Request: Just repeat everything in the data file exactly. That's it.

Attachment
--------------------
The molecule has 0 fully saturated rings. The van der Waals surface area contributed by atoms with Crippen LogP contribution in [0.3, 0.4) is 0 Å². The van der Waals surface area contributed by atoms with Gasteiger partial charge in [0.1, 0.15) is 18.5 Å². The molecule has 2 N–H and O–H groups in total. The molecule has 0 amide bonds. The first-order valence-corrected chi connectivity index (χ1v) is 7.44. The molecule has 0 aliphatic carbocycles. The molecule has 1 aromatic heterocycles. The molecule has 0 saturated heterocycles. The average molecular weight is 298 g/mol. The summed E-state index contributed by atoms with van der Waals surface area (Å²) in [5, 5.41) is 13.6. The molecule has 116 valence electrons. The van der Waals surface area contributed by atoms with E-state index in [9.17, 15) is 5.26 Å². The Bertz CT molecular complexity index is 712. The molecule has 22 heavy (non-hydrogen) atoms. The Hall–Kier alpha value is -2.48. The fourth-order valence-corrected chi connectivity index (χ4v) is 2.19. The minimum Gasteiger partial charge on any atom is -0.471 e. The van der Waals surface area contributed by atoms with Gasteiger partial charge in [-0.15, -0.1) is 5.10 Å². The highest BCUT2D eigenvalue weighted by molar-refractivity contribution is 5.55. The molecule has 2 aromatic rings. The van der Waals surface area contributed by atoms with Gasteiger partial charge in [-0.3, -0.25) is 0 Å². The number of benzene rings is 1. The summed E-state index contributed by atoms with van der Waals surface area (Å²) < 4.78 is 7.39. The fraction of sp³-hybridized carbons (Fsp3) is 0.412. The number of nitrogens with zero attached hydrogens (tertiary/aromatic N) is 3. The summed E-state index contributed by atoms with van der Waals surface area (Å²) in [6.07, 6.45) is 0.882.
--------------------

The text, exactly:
The molecule has 0 fully saturated rings. The van der Waals surface area contributed by atoms with Crippen LogP contribution in [0.3, 0.4) is 0 Å². The van der Waals surface area contributed by atoms with Gasteiger partial charge in [0.1, 0.15) is 18.5 Å². The molecule has 2 N–H and O–H groups in total. The molecule has 0 amide bonds. The first-order valence-corrected chi connectivity index (χ1v) is 7.44. The molecule has 0 aliphatic carbocycles. The molecule has 1 aromatic heterocycles. The molecule has 0 saturated heterocycles. The average molecular weight is 298 g/mol. The summed E-state index contributed by atoms with van der Waals surface area (Å²) in [5, 5.41) is 13.6. The molecule has 116 valence electrons. The van der Waals surface area contributed by atoms with E-state index in [9.17, 15) is 5.26 Å². The Bertz CT molecular complexity index is 712. The molecule has 22 heavy (non-hydrogen) atoms. The Hall–Kier alpha value is -2.48. The fourth-order valence-corrected chi connectivity index (χ4v) is 2.19. The minimum Gasteiger partial charge on any atom is -0.471 e. The van der Waals surface area contributed by atoms with Gasteiger partial charge in [-0.15, -0.1) is 5.10 Å². The highest BCUT2D eigenvalue weighted by molar-refractivity contribution is 5.55. The molecule has 2 aromatic rings. The van der Waals surface area contributed by atoms with Gasteiger partial charge in [-0.3, -0.25) is 0 Å². The number of benzene rings is 1. The summed E-state index contributed by atoms with van der Waals surface area (Å²) < 4.78 is 7.39. The fraction of sp³-hybridized carbons (Fsp3) is 0.412. The number of nitrogens with zero attached hydrogens (tertiary/aromatic N) is 3. The summed E-state index contributed by atoms with van der Waals surface area (Å²) in [6.07, 6.45) is 0.882.